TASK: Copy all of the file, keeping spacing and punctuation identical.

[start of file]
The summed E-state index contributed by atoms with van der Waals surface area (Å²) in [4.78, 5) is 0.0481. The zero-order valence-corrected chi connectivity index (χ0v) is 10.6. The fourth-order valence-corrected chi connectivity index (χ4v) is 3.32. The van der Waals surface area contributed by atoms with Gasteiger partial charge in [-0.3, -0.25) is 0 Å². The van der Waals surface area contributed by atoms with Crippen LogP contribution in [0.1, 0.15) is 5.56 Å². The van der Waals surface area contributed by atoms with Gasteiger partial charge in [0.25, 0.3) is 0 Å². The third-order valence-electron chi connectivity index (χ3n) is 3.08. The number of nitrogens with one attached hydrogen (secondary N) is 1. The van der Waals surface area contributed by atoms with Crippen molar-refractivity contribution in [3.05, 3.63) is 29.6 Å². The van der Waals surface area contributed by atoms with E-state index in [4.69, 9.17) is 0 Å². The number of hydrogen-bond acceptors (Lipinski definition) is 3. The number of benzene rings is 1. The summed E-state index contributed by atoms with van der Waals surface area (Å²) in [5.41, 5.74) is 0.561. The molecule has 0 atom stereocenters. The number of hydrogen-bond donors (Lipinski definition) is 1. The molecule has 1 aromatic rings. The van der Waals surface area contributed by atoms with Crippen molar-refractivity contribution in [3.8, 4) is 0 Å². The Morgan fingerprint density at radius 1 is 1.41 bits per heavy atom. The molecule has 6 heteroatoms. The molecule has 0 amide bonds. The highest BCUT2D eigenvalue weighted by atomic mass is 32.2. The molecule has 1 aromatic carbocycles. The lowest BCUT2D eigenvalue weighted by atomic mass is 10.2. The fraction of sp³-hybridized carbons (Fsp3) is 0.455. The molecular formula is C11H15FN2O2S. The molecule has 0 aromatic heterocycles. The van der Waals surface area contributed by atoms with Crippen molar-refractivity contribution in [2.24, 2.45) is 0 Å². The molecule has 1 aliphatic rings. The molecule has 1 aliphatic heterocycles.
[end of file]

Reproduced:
The summed E-state index contributed by atoms with van der Waals surface area (Å²) in [4.78, 5) is 0.0481. The zero-order valence-corrected chi connectivity index (χ0v) is 10.6. The fourth-order valence-corrected chi connectivity index (χ4v) is 3.32. The van der Waals surface area contributed by atoms with Gasteiger partial charge in [-0.3, -0.25) is 0 Å². The van der Waals surface area contributed by atoms with Crippen LogP contribution in [0.1, 0.15) is 5.56 Å². The van der Waals surface area contributed by atoms with Gasteiger partial charge in [0.25, 0.3) is 0 Å². The third-order valence-electron chi connectivity index (χ3n) is 3.08. The number of nitrogens with one attached hydrogen (secondary N) is 1. The van der Waals surface area contributed by atoms with Crippen molar-refractivity contribution in [3.05, 3.63) is 29.6 Å². The van der Waals surface area contributed by atoms with E-state index in [4.69, 9.17) is 0 Å². The number of hydrogen-bond acceptors (Lipinski definition) is 3. The number of benzene rings is 1. The summed E-state index contributed by atoms with van der Waals surface area (Å²) in [5.41, 5.74) is 0.561. The molecule has 0 atom stereocenters. The number of hydrogen-bond donors (Lipinski definition) is 1. The molecule has 1 aromatic rings. The van der Waals surface area contributed by atoms with Crippen molar-refractivity contribution in [3.8, 4) is 0 Å². The Morgan fingerprint density at radius 1 is 1.41 bits per heavy atom. The molecule has 6 heteroatoms. The molecule has 0 amide bonds. The highest BCUT2D eigenvalue weighted by atomic mass is 32.2. The molecule has 1 aromatic carbocycles. The lowest BCUT2D eigenvalue weighted by atomic mass is 10.2. The fraction of sp³-hybridized carbons (Fsp3) is 0.455. The molecular formula is C11H15FN2O2S. The molecule has 0 aromatic heterocycles. The van der Waals surface area contributed by atoms with Crippen molar-refractivity contribution in [2.24, 2.45) is 0 Å². The molecule has 1 aliphatic rings. The molecule has 1 aliphatic heterocycles.